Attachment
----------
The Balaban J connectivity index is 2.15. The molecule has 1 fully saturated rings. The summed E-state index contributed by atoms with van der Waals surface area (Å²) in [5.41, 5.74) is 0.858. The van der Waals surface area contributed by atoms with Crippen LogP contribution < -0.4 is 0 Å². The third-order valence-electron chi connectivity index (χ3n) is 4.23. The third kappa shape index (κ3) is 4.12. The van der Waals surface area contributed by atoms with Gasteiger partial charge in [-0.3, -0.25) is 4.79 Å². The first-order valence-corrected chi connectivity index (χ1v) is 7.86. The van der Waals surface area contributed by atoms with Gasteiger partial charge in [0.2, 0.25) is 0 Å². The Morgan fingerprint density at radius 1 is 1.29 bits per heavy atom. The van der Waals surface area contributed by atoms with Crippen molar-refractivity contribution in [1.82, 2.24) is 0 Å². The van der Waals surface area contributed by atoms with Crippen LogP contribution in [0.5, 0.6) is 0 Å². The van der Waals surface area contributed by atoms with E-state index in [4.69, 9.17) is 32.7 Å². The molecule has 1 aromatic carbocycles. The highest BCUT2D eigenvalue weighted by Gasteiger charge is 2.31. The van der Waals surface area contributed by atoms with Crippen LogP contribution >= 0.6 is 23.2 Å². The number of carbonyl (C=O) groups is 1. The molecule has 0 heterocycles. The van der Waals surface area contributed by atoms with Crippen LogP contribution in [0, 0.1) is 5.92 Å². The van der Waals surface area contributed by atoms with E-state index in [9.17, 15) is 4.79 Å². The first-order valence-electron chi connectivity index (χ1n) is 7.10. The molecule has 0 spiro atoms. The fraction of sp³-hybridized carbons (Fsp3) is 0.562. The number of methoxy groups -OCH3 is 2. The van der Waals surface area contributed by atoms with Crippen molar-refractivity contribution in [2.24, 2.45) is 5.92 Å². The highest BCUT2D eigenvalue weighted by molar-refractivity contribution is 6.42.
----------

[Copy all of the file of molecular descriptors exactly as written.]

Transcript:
The Balaban J connectivity index is 2.15. The molecule has 1 fully saturated rings. The summed E-state index contributed by atoms with van der Waals surface area (Å²) in [5.41, 5.74) is 0.858. The van der Waals surface area contributed by atoms with Crippen LogP contribution < -0.4 is 0 Å². The third-order valence-electron chi connectivity index (χ3n) is 4.23. The third kappa shape index (κ3) is 4.12. The van der Waals surface area contributed by atoms with Gasteiger partial charge in [-0.3, -0.25) is 4.79 Å². The first-order valence-corrected chi connectivity index (χ1v) is 7.86. The van der Waals surface area contributed by atoms with Gasteiger partial charge in [0.2, 0.25) is 0 Å². The Morgan fingerprint density at radius 1 is 1.29 bits per heavy atom. The van der Waals surface area contributed by atoms with Crippen molar-refractivity contribution in [1.82, 2.24) is 0 Å². The van der Waals surface area contributed by atoms with Crippen LogP contribution in [0.5, 0.6) is 0 Å². The van der Waals surface area contributed by atoms with E-state index in [4.69, 9.17) is 32.7 Å². The molecule has 1 aromatic carbocycles. The highest BCUT2D eigenvalue weighted by Gasteiger charge is 2.31. The van der Waals surface area contributed by atoms with Crippen LogP contribution >= 0.6 is 23.2 Å². The number of carbonyl (C=O) groups is 1. The molecule has 0 heterocycles. The van der Waals surface area contributed by atoms with Crippen LogP contribution in [0, 0.1) is 5.92 Å². The van der Waals surface area contributed by atoms with E-state index in [9.17, 15) is 4.79 Å². The first-order valence-electron chi connectivity index (χ1n) is 7.10. The molecule has 0 spiro atoms. The fraction of sp³-hybridized carbons (Fsp3) is 0.562. The number of methoxy groups -OCH3 is 2. The van der Waals surface area contributed by atoms with Crippen molar-refractivity contribution in [2.24, 2.45) is 5.92 Å². The highest BCUT2D eigenvalue weighted by molar-refractivity contribution is 6.42.